The Bucks were doing everything to stop him and only him and himself, he still scored 32 points with every arm and hand in the arena in his face.
Durant has now scored 25 points in 10 of the Brooklyn Nets’ last 11 playoff games. In the other game, he had 24.
The problem for Nash was that at the other end there was Middleton, calmly responding to every surge in the Nets’ life with his own assault.
They closed to five points before he closed the door in the third quarter with three consecutive field goals, including one on the buzzer to bring him to 27 points before the last period.
Things fell apart for New Yorkers in the fourth. Durant opened it with a three air balloon and a turnover as Milwaukee went into a 10-0 run. You felt the game was pulling away quickly for the Nets, but Holiday’s three continuous and misguided setbacks seemed to offer them a lifeline, with the Bucks’ third star having a horrific 1-10 depth for the game.
At that moment, as if seeing his own reflection in the mirror, Joe Harris rocked his ongoing cold snap to head for the basket and nail his own long-awaited three-point pointer to shoot Brooklyn within five. Just as Milwaukee had played, they were here on the home stretch, barely holding a team miles away from their best basketball.
For a second you sensed the unthinkable was about to happen to them in a home win or game.
Luckily for Cream City, it was as tense as things had gotten. Harris immediately fouled Middleton as he shot from the distance to give the man who couldn’t miss three attempts from the line. Sensing it would be the last nail in the coffin, and knowing a thing or two about the dark arts of the toss and referee deception, Harden begged his head coach to challenge.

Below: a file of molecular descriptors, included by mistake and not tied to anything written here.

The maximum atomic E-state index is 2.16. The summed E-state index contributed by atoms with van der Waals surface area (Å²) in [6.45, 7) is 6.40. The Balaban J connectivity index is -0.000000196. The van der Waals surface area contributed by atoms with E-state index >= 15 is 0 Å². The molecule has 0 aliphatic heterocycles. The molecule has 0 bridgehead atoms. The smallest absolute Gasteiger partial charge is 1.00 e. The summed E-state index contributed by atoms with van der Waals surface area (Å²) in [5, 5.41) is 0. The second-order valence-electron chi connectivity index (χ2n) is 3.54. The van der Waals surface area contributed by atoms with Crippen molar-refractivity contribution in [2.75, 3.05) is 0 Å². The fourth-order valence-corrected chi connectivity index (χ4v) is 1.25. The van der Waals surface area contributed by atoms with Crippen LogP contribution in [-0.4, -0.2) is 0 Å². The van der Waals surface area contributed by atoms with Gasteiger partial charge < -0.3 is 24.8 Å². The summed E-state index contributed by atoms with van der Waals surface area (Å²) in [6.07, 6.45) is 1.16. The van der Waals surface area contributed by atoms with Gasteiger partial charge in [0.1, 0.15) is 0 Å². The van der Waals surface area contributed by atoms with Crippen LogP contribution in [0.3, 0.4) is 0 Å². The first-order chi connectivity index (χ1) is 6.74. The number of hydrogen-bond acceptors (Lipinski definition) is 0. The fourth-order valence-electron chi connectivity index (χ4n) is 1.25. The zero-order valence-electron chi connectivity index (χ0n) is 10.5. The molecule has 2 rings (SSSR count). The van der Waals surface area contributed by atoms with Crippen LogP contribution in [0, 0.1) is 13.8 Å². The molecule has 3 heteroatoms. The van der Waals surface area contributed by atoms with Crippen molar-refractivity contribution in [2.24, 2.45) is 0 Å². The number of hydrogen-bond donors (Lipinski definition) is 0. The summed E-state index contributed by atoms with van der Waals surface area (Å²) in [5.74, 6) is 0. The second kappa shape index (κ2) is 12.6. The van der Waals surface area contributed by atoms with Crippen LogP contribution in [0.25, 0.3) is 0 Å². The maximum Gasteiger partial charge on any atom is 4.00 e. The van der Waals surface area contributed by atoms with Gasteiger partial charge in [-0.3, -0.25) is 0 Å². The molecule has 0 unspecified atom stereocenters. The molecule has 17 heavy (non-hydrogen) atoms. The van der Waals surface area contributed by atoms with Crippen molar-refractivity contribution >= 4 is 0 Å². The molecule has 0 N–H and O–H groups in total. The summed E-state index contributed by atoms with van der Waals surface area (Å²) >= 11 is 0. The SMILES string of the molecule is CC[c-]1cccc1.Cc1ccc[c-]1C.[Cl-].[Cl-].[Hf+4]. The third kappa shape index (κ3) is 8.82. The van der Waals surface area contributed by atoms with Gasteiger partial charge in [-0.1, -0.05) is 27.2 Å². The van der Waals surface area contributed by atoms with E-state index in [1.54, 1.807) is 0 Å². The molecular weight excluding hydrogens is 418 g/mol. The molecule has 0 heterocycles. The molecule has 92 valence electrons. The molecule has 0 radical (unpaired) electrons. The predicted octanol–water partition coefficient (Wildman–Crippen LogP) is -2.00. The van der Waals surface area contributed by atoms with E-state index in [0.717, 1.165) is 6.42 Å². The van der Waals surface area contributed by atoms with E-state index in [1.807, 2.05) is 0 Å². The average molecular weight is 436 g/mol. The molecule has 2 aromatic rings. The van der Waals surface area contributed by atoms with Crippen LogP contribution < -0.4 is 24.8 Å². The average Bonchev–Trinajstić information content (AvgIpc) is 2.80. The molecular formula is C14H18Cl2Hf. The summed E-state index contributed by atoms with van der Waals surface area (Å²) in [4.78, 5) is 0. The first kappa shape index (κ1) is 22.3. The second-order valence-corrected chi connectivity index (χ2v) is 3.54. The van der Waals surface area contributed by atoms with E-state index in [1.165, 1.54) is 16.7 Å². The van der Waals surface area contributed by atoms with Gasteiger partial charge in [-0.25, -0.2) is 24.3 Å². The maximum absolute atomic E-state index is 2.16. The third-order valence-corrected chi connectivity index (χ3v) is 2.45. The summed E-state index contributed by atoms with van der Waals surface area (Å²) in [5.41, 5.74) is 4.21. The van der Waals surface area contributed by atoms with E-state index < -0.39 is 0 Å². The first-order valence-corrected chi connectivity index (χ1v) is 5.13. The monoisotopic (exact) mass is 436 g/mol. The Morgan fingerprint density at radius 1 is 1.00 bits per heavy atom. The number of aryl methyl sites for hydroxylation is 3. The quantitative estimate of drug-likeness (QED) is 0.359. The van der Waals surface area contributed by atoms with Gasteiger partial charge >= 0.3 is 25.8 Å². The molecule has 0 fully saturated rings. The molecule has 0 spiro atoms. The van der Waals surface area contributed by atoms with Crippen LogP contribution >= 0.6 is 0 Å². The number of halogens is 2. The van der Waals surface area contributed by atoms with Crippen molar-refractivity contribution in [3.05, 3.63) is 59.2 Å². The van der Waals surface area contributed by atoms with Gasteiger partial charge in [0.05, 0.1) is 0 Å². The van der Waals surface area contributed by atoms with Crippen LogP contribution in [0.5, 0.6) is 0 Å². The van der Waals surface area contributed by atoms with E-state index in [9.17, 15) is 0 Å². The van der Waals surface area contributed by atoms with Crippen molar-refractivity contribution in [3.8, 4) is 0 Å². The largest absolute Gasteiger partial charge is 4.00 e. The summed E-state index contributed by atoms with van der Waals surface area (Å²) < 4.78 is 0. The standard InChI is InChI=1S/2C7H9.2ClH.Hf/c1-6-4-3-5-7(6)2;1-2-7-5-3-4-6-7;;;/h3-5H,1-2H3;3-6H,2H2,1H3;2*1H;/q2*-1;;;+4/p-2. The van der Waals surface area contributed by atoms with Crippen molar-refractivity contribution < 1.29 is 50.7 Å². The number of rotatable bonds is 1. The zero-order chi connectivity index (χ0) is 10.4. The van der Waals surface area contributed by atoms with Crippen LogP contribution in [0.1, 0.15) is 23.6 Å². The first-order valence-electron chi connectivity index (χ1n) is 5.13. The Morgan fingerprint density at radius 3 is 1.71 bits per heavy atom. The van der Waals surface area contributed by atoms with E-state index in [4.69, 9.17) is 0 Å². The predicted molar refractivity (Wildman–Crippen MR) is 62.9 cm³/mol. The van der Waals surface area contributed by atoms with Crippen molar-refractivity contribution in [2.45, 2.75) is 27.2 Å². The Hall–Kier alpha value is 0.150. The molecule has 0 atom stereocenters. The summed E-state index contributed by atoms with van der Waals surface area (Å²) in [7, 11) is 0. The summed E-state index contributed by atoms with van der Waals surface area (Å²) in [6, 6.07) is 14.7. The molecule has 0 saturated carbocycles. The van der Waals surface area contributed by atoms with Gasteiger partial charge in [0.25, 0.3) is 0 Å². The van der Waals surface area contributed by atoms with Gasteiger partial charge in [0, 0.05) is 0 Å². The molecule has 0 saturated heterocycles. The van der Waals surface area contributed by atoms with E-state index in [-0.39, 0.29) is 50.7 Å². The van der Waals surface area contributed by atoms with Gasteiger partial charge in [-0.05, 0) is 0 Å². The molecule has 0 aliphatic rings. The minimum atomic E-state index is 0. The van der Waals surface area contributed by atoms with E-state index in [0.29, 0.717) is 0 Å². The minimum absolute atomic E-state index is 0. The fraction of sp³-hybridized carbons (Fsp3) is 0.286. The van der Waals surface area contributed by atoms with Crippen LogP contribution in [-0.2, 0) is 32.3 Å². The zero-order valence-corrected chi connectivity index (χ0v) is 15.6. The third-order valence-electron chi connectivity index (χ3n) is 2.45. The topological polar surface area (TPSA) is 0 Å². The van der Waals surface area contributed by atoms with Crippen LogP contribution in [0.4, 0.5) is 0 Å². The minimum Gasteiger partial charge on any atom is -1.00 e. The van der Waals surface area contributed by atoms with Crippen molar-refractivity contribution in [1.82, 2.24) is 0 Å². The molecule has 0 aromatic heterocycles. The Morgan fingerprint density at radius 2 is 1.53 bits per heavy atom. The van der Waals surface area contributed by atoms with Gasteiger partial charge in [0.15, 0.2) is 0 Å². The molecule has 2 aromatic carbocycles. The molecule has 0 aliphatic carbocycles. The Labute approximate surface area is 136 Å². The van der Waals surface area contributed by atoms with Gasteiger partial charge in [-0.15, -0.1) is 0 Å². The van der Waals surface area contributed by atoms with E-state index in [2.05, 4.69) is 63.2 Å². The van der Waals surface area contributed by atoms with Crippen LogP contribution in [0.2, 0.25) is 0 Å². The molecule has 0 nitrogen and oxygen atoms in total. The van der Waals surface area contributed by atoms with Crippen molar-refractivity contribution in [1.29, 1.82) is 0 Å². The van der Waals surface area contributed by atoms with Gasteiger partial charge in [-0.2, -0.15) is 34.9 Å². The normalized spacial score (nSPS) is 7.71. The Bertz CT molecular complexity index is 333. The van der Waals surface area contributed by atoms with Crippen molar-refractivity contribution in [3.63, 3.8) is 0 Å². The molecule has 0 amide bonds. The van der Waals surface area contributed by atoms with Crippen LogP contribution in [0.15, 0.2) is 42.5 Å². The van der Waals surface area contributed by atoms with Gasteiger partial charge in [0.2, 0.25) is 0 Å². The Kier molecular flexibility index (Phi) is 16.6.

Nash requested a time out to think it over, in which Harris admitted his guilt. The swingman is in more than one way. Now 5-24 from the bottom in the last four games, the regular season’s top sniper has completely lost his sight at the worst possible time.
Middleton hit every hit and the Bucks were up eight with eight to go. Less than a minute later, their lead was 15. The Harris gave in and the Harris picked up.
In the end, the Bucks capped an emphatic 14-0 run to seal things with a typically thunderous offensive board from Giannis and dunk on the hapless Green, who was coming out of a career-high 27-point playoff high in match 5 but anonymously this free time.
It was a fitting final, reserved by Milwaukee’s two driving forces this series.
Giannis finished with 30 points and 17 monstrous rebounds. Middleton had 38, 10 and five with 69% shots from the ground. The Bucks took a 104-89 victory with their reserves the rest of the way.
In that last six shallow minutes, Durant and Harden finally rested. They had followed gargantuan efforts in Game 5 with another 40 minutes apiece. They’ll have to breathe deeply by Saturday night as Game 7 awaits them.